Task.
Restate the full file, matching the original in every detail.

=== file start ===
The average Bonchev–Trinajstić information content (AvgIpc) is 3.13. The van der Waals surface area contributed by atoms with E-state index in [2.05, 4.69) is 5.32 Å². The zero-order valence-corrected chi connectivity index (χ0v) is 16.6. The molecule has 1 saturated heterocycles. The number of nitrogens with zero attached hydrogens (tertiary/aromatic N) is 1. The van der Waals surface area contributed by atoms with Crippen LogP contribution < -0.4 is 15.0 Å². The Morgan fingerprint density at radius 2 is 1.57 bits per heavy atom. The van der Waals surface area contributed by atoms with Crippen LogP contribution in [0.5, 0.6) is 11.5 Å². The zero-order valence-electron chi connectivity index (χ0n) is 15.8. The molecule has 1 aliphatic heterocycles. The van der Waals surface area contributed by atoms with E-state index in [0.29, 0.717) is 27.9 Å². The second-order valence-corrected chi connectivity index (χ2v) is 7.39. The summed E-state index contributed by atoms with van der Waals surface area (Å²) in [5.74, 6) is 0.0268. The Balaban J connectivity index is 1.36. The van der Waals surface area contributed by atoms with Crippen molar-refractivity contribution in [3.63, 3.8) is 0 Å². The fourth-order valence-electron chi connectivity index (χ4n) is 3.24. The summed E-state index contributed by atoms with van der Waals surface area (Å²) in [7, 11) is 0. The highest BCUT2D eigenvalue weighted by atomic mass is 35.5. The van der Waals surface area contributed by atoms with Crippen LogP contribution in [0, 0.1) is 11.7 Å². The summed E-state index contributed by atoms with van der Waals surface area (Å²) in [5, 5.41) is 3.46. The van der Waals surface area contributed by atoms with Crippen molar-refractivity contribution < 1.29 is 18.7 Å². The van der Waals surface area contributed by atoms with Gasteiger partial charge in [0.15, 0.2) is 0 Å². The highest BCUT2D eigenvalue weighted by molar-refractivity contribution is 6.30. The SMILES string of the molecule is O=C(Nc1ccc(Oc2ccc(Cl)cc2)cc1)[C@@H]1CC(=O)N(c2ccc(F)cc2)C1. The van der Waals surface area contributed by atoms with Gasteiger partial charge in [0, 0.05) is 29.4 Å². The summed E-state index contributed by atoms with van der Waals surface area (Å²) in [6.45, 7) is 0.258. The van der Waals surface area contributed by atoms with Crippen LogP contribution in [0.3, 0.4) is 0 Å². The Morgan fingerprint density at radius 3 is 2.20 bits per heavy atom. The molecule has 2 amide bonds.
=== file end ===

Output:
The average Bonchev–Trinajstić information content (AvgIpc) is 3.13. The van der Waals surface area contributed by atoms with E-state index in [2.05, 4.69) is 5.32 Å². The zero-order valence-corrected chi connectivity index (χ0v) is 16.6. The molecule has 1 saturated heterocycles. The number of nitrogens with zero attached hydrogens (tertiary/aromatic N) is 1. The van der Waals surface area contributed by atoms with Crippen LogP contribution < -0.4 is 15.0 Å². The Morgan fingerprint density at radius 2 is 1.57 bits per heavy atom. The van der Waals surface area contributed by atoms with Crippen LogP contribution in [0.5, 0.6) is 11.5 Å². The zero-order valence-electron chi connectivity index (χ0n) is 15.8. The molecule has 1 aliphatic heterocycles. The van der Waals surface area contributed by atoms with E-state index in [0.29, 0.717) is 27.9 Å². The second-order valence-corrected chi connectivity index (χ2v) is 7.39. The summed E-state index contributed by atoms with van der Waals surface area (Å²) in [5.74, 6) is 0.0268. The Balaban J connectivity index is 1.36. The van der Waals surface area contributed by atoms with Crippen molar-refractivity contribution in [3.63, 3.8) is 0 Å². The fourth-order valence-electron chi connectivity index (χ4n) is 3.24. The summed E-state index contributed by atoms with van der Waals surface area (Å²) in [7, 11) is 0. The highest BCUT2D eigenvalue weighted by atomic mass is 35.5. The van der Waals surface area contributed by atoms with Crippen LogP contribution in [0, 0.1) is 11.7 Å². The summed E-state index contributed by atoms with van der Waals surface area (Å²) in [5, 5.41) is 3.46. The van der Waals surface area contributed by atoms with Crippen molar-refractivity contribution < 1.29 is 18.7 Å². The van der Waals surface area contributed by atoms with Gasteiger partial charge in [0.15, 0.2) is 0 Å². The highest BCUT2D eigenvalue weighted by molar-refractivity contribution is 6.30. The SMILES string of the molecule is O=C(Nc1ccc(Oc2ccc(Cl)cc2)cc1)[C@@H]1CC(=O)N(c2ccc(F)cc2)C1. The van der Waals surface area contributed by atoms with Gasteiger partial charge in [0, 0.05) is 29.4 Å². The summed E-state index contributed by atoms with van der Waals surface area (Å²) in [6.45, 7) is 0.258. The van der Waals surface area contributed by atoms with Crippen LogP contribution in [0.3, 0.4) is 0 Å². The Morgan fingerprint density at radius 3 is 2.20 bits per heavy atom. The molecule has 2 amide bonds.